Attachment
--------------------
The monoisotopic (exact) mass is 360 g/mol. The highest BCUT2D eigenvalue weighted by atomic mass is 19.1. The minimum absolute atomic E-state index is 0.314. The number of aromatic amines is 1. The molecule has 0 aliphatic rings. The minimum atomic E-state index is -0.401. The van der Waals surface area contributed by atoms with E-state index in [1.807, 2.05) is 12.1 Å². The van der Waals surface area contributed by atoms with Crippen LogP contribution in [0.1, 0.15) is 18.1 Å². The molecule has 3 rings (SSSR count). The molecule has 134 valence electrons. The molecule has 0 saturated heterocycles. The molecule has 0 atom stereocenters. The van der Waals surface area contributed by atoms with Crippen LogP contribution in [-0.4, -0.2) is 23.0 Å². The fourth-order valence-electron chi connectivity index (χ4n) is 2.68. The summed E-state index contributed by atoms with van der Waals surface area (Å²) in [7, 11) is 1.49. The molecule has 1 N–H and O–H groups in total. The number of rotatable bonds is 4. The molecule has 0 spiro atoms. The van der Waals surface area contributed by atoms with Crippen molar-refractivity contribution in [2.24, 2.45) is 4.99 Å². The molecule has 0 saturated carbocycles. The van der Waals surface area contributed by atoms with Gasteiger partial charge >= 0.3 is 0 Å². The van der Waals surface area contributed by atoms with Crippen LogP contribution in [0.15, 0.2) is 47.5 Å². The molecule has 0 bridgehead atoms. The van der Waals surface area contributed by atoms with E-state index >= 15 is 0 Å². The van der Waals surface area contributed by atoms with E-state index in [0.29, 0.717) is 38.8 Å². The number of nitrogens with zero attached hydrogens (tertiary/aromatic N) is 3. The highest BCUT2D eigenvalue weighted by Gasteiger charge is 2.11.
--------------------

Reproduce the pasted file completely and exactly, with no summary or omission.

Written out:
The monoisotopic (exact) mass is 360 g/mol. The highest BCUT2D eigenvalue weighted by atomic mass is 19.1. The minimum absolute atomic E-state index is 0.314. The number of aromatic amines is 1. The molecule has 0 aliphatic rings. The minimum atomic E-state index is -0.401. The van der Waals surface area contributed by atoms with E-state index in [1.807, 2.05) is 12.1 Å². The van der Waals surface area contributed by atoms with Crippen LogP contribution in [0.1, 0.15) is 18.1 Å². The molecule has 3 rings (SSSR count). The molecule has 134 valence electrons. The molecule has 0 saturated heterocycles. The molecule has 0 atom stereocenters. The van der Waals surface area contributed by atoms with Crippen LogP contribution in [-0.4, -0.2) is 23.0 Å². The fourth-order valence-electron chi connectivity index (χ4n) is 2.68. The summed E-state index contributed by atoms with van der Waals surface area (Å²) in [7, 11) is 1.49. The molecule has 1 N–H and O–H groups in total. The number of rotatable bonds is 4. The molecule has 0 spiro atoms. The van der Waals surface area contributed by atoms with Crippen molar-refractivity contribution in [2.24, 2.45) is 4.99 Å². The molecule has 0 saturated carbocycles. The van der Waals surface area contributed by atoms with Gasteiger partial charge >= 0.3 is 0 Å². The van der Waals surface area contributed by atoms with Crippen LogP contribution in [0.15, 0.2) is 47.5 Å². The molecule has 0 bridgehead atoms. The van der Waals surface area contributed by atoms with E-state index >= 15 is 0 Å². The van der Waals surface area contributed by atoms with E-state index in [0.29, 0.717) is 38.8 Å². The number of nitrogens with zero attached hydrogens (tertiary/aromatic N) is 3. The highest BCUT2D eigenvalue weighted by Gasteiger charge is 2.11.